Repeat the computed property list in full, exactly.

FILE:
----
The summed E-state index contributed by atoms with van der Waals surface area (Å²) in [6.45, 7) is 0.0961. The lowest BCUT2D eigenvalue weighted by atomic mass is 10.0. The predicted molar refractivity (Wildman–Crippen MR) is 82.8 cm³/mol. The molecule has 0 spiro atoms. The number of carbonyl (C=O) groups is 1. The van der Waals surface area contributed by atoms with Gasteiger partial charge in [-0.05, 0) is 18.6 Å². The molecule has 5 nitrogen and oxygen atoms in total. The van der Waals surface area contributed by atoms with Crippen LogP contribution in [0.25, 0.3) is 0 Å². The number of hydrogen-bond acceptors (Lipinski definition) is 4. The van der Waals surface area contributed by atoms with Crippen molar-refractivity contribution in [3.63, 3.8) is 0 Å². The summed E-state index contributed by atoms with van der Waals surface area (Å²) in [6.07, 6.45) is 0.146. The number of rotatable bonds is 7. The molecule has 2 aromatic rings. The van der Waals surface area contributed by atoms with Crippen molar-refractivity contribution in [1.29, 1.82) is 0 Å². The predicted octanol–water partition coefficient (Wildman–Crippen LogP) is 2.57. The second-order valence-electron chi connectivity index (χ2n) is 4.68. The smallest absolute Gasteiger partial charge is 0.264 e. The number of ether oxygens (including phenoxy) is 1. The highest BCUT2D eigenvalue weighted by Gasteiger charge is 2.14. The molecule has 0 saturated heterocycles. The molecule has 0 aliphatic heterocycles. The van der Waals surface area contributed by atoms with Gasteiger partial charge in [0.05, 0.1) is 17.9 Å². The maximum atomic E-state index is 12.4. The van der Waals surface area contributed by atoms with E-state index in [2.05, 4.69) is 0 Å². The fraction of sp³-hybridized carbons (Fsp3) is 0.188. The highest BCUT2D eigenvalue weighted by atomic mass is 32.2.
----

The summed E-state index contributed by atoms with van der Waals surface area (Å²) in [6.45, 7) is 0.0961. The lowest BCUT2D eigenvalue weighted by atomic mass is 10.0. The predicted molar refractivity (Wildman–Crippen MR) is 82.8 cm³/mol. The molecule has 0 spiro atoms. The number of carbonyl (C=O) groups is 1. The van der Waals surface area contributed by atoms with Gasteiger partial charge in [-0.05, 0) is 18.6 Å². The molecule has 5 nitrogen and oxygen atoms in total. The van der Waals surface area contributed by atoms with Crippen LogP contribution in [0.25, 0.3) is 0 Å². The number of hydrogen-bond acceptors (Lipinski definition) is 4. The van der Waals surface area contributed by atoms with Crippen molar-refractivity contribution in [3.63, 3.8) is 0 Å². The summed E-state index contributed by atoms with van der Waals surface area (Å²) in [6.07, 6.45) is 0.146. The number of rotatable bonds is 7. The molecule has 2 aromatic rings. The van der Waals surface area contributed by atoms with Crippen molar-refractivity contribution in [1.29, 1.82) is 0 Å². The predicted octanol–water partition coefficient (Wildman–Crippen LogP) is 2.57. The second-order valence-electron chi connectivity index (χ2n) is 4.68. The smallest absolute Gasteiger partial charge is 0.264 e. The number of ether oxygens (including phenoxy) is 1. The highest BCUT2D eigenvalue weighted by Gasteiger charge is 2.14. The molecule has 0 saturated heterocycles. The molecule has 0 aliphatic heterocycles. The van der Waals surface area contributed by atoms with Gasteiger partial charge in [0.05, 0.1) is 17.9 Å². The maximum atomic E-state index is 12.4. The van der Waals surface area contributed by atoms with E-state index in [2.05, 4.69) is 0 Å². The fraction of sp³-hybridized carbons (Fsp3) is 0.188. The highest BCUT2D eigenvalue weighted by atomic mass is 32.2.